Immigration Minister John McCallum sounded a bit testy with the news media the other day. They had probably forced him to give the same answer to the same question more than five times. McCallum has shown that weakness before. He is not long on patience.
This media approach gives the news editor for the television stations the lead the editor wants. There is a range of expressions from smiling to exasperation on the face of the interviewee. It provides a range to suit the desired bias.
What McCallum does not realize is that he is playing into the hands of the media. And, in the long term, it reflects on Justin Trudeau’s choice of immigration minister.
McCallum struck us as an odd choice from the time of his swearing in. As an economist, he has always been somewhat of right-of-centre politician. He was probably bettered suited to the role of Minister of National Defence in the Chrétien government but even in that job he ran afoul of the news media.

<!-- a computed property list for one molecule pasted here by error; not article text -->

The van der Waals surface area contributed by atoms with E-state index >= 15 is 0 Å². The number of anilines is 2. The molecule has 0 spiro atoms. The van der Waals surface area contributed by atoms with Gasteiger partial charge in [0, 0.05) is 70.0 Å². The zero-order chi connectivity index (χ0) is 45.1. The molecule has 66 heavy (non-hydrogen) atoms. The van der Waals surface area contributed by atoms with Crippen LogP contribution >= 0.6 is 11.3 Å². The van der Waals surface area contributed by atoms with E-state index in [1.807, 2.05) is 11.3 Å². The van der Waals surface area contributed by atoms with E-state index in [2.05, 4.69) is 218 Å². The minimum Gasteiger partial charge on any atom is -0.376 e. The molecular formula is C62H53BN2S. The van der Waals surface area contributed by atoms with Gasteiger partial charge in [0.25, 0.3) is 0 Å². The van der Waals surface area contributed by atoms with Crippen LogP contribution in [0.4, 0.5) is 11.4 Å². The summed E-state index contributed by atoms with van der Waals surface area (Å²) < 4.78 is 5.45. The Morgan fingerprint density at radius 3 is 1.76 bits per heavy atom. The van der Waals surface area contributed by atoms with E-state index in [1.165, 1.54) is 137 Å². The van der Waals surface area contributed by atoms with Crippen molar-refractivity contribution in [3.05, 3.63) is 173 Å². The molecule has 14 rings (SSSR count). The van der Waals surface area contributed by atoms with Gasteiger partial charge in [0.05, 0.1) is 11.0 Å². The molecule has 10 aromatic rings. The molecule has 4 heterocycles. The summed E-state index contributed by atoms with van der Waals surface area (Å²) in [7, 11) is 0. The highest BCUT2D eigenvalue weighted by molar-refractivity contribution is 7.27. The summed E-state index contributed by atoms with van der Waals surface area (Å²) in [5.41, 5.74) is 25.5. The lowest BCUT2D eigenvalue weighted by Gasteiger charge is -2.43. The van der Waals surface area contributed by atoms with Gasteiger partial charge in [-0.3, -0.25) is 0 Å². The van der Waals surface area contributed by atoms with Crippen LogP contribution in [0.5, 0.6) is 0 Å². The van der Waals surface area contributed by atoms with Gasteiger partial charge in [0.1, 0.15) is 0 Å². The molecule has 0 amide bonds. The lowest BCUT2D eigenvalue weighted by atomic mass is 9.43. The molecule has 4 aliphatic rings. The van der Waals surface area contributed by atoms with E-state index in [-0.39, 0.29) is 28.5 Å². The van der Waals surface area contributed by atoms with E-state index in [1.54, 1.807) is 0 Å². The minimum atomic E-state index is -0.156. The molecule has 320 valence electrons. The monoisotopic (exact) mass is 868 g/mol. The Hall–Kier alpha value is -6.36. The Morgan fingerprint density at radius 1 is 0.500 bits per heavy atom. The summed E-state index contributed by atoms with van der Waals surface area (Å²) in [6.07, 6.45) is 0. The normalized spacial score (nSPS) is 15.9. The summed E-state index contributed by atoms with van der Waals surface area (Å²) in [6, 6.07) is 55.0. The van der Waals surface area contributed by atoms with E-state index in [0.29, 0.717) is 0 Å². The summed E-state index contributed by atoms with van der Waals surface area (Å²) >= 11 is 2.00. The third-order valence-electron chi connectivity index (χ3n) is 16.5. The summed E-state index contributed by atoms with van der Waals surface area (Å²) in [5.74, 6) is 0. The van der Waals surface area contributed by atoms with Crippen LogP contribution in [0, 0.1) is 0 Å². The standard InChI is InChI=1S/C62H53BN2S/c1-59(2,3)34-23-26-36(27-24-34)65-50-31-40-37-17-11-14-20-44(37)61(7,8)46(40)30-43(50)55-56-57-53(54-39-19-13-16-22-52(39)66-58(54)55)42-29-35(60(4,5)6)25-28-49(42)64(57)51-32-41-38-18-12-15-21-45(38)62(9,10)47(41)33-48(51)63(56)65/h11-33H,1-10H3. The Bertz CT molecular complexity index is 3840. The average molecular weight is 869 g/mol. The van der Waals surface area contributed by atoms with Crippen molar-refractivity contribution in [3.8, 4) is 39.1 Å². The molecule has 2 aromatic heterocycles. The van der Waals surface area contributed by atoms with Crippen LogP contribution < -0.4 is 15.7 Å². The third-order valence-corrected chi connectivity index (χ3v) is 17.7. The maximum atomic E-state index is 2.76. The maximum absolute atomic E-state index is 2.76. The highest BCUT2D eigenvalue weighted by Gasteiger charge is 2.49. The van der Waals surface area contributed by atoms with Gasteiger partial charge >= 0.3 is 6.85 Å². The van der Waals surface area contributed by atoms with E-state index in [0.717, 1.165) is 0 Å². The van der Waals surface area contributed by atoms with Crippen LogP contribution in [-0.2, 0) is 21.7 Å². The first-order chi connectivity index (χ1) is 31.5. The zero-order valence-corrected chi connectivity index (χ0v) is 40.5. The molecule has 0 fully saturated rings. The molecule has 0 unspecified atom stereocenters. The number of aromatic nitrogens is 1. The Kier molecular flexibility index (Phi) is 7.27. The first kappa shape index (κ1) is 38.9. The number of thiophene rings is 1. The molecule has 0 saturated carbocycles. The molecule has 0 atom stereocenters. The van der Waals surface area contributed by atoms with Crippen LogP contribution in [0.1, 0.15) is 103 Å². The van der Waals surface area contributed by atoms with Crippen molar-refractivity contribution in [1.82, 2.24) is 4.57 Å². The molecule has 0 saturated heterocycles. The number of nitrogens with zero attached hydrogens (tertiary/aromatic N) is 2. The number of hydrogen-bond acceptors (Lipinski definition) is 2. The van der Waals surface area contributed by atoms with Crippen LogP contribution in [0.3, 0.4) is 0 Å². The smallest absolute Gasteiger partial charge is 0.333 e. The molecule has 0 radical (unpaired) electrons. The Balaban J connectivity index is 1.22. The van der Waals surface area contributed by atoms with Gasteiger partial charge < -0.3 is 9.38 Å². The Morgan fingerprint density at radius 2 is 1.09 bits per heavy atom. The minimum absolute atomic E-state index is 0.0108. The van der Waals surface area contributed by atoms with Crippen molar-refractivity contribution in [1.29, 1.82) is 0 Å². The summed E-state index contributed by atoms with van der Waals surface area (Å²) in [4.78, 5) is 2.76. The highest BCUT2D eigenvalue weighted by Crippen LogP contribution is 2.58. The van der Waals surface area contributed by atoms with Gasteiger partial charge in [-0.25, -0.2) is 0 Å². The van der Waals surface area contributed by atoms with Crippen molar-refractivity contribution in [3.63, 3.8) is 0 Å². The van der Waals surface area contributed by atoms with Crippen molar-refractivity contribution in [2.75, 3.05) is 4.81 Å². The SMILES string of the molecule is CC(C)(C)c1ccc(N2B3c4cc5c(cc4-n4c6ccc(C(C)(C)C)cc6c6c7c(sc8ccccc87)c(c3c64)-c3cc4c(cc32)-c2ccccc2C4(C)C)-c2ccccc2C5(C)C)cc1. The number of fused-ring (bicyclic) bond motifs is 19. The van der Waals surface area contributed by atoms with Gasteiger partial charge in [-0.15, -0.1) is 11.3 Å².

McCallum and Ralph Goodale from Regina are the hard-noses of the Trudeau cabinet. Goodale is probably right at home as public safety minister but would really have liked the finance portfolio. Gooddale likely keeps getting elected in Saskatchewan by acting more right-wing than his Conservative opponents. Of the two, Goodale seems to handle the media better.
But someone needs to wise up McCallum. As immigration minister he is handling his government’s promises on Syrian refugees as best he can. To absolutely nobodies’ surprise, he had to say that the government would not have all 25,000 proposed immigrants in Canada to celebrate the New Year 2016. He bravely assured the media of some 10,000 celebrants but said the other 15,000 will be as much as two months late.
This was good news. McCallum needed to be smiling. Regrettably, he came across as being somewhat affronted that the news media wanted an explanation of what they obviously considered to be slip-shod planning. The logistics involved in this are staggering and instead of crowing about the government’s degree of success, he was defensive.
What John McCallum needs to realize is that he has a relatively cushy job to do and he should have fun at it. If you try to do the job with a pout, the media will find you out.
Copyright 2015 © Peter Lowry
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